Homes and Community Renewal - Division of Housing and Community Renewal: Controls Over Federally Funded Programs and Maximization of Federal Funding (2020-S-48)

Generally, the division has established controls to ensure the Weatherization Assistance Program meets federal reimbursement documentation requirements and that the division receives federal reimbursements on time and in a manner that recovers all funds. However, the division lost $120,475 in federal funding during the audit period because it was not expended by program deadlines, primarily due to a decrease in production caused by the COVID-19 pandemic. As of Dec. 31, 2020, the division had until March 31, 2022 to obligate and expend $10,925,486 or it will be returned to the U.S. Department of Energy.

Public Service Commission (PSC): Enforcement of Commission Orders and Other Agreements (Follow-Up) (2021-F-5)

An audit issued in March 2020 found PSC’s Department of Public Service does not always adequately monitor compliance with order conditions – and in some cases even lacks the equipment necessary to do so. Orders are, at times, ambiguous and lack time frames for completion, interim performance measures, and consequences for non-compliance, making enforcement difficult and inconsistent. In a follow-up, auditors found department officials made significant progress in addressing the issues identified in the initial audit report.

Department of State: Compliance with Executive Order 95 (Open Data) (Follow-Up) (2021-F-11)

An audit released in April 2020 found the department had generally complied with the requirements of EO 95, incorporating compliance with EO 95 into its core business functions and continued to identify new data sets to add to Open Data. However, the department did not identify the total population of publishable State data that it maintains. Additionally, the audit found some problems with the usability of some of the department’s data sets on Open Data. In a follow-up, auditors determined the department has made progress in addressing the problems identified in the initial audit report.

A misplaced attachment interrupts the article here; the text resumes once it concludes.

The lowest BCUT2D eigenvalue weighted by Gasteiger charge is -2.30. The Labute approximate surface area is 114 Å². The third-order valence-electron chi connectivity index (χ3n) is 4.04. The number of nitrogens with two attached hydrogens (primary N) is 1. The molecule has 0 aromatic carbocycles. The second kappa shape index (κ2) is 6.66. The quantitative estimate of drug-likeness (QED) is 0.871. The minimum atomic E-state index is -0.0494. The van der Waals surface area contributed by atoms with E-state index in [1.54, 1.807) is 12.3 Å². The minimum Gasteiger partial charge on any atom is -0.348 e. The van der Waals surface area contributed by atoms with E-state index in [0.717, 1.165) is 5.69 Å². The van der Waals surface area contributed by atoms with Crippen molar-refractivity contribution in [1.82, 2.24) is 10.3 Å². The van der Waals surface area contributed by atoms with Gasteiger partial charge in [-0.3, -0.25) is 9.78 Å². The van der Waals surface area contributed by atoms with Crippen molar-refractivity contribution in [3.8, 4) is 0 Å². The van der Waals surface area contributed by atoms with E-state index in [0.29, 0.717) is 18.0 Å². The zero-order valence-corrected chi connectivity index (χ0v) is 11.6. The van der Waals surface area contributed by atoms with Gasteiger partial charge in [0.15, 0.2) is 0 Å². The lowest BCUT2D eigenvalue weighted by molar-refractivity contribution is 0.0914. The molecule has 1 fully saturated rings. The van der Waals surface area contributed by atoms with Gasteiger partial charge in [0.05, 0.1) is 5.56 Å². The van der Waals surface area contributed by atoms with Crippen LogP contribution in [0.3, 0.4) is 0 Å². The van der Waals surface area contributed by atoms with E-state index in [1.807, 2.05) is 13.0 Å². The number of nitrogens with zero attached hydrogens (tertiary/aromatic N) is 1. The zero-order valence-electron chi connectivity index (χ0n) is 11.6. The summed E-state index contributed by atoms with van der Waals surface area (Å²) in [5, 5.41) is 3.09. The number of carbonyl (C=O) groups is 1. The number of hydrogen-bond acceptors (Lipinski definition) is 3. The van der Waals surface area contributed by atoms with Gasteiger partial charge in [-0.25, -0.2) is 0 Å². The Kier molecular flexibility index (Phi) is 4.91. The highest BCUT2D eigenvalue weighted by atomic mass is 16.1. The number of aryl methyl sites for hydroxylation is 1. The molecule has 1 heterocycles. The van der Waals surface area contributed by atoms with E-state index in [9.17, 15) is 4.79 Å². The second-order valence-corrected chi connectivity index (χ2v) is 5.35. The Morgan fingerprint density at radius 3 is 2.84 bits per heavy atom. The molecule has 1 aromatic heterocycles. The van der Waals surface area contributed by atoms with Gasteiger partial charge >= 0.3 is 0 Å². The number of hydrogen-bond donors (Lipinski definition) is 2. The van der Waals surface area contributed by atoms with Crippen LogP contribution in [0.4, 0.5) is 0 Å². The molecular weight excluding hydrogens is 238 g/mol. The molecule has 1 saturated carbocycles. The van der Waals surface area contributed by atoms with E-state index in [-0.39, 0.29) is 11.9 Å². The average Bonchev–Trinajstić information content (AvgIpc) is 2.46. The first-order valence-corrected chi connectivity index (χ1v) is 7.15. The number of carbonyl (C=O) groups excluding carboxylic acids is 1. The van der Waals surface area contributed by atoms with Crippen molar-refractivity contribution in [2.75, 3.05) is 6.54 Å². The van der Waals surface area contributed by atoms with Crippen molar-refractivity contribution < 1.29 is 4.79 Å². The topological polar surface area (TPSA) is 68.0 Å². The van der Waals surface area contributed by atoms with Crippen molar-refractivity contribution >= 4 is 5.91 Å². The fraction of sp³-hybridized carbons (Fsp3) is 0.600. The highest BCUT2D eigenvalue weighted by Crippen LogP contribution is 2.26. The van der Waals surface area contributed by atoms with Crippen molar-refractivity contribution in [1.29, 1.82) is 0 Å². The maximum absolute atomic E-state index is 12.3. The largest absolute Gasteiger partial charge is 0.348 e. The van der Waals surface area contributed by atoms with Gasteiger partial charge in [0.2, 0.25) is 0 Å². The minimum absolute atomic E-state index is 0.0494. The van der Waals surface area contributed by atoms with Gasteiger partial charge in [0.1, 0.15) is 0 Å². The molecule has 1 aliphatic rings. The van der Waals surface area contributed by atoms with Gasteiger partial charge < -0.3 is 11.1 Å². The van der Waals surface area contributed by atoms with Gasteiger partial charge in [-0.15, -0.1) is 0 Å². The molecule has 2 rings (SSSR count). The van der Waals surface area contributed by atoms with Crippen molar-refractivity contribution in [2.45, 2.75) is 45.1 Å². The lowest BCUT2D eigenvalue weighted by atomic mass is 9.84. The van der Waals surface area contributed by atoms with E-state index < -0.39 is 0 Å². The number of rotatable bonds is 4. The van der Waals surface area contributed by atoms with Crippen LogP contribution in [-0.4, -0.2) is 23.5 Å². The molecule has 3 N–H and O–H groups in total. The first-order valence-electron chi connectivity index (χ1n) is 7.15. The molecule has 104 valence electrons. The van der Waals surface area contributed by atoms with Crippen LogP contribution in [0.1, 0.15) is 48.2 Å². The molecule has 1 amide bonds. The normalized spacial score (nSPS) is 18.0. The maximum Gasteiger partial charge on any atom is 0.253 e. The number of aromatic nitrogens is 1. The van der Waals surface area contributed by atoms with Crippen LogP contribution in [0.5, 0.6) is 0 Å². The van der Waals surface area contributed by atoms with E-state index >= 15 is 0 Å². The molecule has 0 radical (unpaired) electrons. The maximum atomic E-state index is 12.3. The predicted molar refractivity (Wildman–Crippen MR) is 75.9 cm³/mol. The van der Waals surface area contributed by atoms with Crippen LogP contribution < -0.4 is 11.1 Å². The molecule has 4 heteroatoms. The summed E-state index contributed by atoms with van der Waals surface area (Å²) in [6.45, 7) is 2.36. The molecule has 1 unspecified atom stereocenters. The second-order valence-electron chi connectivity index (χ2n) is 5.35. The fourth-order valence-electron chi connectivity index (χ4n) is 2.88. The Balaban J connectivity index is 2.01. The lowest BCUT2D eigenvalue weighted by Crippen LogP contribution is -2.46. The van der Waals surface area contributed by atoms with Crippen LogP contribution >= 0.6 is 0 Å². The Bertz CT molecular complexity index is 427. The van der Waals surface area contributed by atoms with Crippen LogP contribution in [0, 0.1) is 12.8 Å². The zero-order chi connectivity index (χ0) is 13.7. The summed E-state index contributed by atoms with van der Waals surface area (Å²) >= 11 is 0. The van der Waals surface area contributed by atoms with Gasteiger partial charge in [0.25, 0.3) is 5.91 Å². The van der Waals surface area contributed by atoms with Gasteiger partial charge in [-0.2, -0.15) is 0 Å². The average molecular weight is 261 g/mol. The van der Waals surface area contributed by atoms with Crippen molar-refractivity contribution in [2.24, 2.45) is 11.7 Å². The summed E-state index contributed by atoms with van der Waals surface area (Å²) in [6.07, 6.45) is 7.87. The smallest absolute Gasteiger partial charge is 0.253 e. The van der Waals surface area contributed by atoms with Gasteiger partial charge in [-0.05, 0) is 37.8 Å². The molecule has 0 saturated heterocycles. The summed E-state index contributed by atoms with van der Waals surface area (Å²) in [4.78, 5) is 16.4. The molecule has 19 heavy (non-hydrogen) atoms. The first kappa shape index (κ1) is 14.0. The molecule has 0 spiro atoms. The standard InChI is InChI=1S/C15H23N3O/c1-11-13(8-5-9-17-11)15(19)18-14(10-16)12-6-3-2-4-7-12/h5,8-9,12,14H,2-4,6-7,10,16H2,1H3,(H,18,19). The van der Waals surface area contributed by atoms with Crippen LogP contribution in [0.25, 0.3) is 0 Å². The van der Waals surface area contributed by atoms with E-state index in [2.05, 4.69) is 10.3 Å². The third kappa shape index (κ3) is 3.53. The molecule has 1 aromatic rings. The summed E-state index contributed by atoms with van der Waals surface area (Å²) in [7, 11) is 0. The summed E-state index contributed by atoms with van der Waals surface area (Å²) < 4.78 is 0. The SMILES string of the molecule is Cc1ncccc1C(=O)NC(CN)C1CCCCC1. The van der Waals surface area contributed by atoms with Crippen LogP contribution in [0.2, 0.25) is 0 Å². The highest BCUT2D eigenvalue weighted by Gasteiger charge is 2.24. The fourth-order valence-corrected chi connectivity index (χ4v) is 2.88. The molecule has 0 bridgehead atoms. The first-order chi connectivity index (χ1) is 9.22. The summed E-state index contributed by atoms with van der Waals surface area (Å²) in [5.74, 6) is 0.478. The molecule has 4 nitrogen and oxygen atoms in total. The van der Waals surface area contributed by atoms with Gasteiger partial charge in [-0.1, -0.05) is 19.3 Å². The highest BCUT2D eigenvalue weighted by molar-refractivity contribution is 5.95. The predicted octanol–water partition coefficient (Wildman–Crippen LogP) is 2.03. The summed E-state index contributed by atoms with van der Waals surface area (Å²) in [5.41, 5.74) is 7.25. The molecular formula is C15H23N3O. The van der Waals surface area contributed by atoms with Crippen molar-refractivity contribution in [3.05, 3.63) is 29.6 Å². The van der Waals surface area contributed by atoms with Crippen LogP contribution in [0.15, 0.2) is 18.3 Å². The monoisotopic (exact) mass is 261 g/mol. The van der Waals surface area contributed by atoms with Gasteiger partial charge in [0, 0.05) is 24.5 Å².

Department of Taxation and Finance: Efforts to Collect Delinquent Taxes (2019-S-61)

For a significant number of the delinquent tax assessments reviewed, auditors were unable to determine, based on documentation, that the department took adequate collection actions prior to completing or closing cases for one of the five collection steps tested: using applicable search tools to identify taxpayer resources that might be pursued to satisfy the debt. Auditors recommended the department improve documentation for each relevant assessment to affirm which actions are applicable and which actions staff take in their collection activities; and take steps to ensure compliance with policies and procedures that address abatement decisions, and, when needed, document the rationale for decisions.


Track state and local government spending at Open Book New York. Under State Comptroller DiNapoli’s open data initiative, search millions of state and local government financial records, track state contracts, and find commonly requested data.